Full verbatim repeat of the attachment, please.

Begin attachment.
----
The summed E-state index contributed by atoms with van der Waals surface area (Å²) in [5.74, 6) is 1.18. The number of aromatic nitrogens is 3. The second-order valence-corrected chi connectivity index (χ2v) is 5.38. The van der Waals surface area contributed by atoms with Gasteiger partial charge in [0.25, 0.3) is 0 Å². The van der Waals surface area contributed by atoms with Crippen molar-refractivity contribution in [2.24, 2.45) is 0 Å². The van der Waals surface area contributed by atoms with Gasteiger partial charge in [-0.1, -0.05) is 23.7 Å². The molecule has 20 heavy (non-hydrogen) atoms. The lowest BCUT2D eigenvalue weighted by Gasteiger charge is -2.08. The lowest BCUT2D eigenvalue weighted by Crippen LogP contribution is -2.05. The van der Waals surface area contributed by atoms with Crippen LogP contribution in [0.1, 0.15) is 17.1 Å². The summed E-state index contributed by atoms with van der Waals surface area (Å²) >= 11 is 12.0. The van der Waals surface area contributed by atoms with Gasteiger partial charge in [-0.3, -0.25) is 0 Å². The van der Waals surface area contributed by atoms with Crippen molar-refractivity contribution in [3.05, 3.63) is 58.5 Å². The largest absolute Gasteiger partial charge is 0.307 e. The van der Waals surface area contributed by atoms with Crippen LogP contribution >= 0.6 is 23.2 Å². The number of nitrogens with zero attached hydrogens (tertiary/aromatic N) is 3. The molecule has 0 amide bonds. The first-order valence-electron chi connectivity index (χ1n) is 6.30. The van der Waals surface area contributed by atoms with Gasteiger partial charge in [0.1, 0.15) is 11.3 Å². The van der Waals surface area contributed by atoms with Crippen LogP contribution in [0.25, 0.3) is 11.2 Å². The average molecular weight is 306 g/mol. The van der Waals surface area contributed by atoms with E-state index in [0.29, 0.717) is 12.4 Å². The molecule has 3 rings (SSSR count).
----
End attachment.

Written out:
The summed E-state index contributed by atoms with van der Waals surface area (Å²) in [5.74, 6) is 1.18. The number of aromatic nitrogens is 3. The second-order valence-corrected chi connectivity index (χ2v) is 5.38. The van der Waals surface area contributed by atoms with Gasteiger partial charge in [0.25, 0.3) is 0 Å². The van der Waals surface area contributed by atoms with Crippen molar-refractivity contribution in [2.24, 2.45) is 0 Å². The van der Waals surface area contributed by atoms with Gasteiger partial charge in [-0.1, -0.05) is 23.7 Å². The molecule has 20 heavy (non-hydrogen) atoms. The lowest BCUT2D eigenvalue weighted by Gasteiger charge is -2.08. The lowest BCUT2D eigenvalue weighted by Crippen LogP contribution is -2.05. The van der Waals surface area contributed by atoms with Crippen LogP contribution in [0.1, 0.15) is 17.1 Å². The summed E-state index contributed by atoms with van der Waals surface area (Å²) >= 11 is 12.0. The van der Waals surface area contributed by atoms with Gasteiger partial charge in [-0.3, -0.25) is 0 Å². The van der Waals surface area contributed by atoms with Crippen molar-refractivity contribution in [3.05, 3.63) is 58.5 Å². The largest absolute Gasteiger partial charge is 0.307 e. The van der Waals surface area contributed by atoms with Crippen LogP contribution >= 0.6 is 23.2 Å². The number of nitrogens with zero attached hydrogens (tertiary/aromatic N) is 3. The molecule has 0 amide bonds. The first-order valence-electron chi connectivity index (χ1n) is 6.30. The van der Waals surface area contributed by atoms with Gasteiger partial charge in [0.1, 0.15) is 11.3 Å². The van der Waals surface area contributed by atoms with Crippen LogP contribution in [0.25, 0.3) is 11.2 Å². The average molecular weight is 306 g/mol. The van der Waals surface area contributed by atoms with E-state index in [0.29, 0.717) is 12.4 Å². The molecule has 3 rings (SSSR count).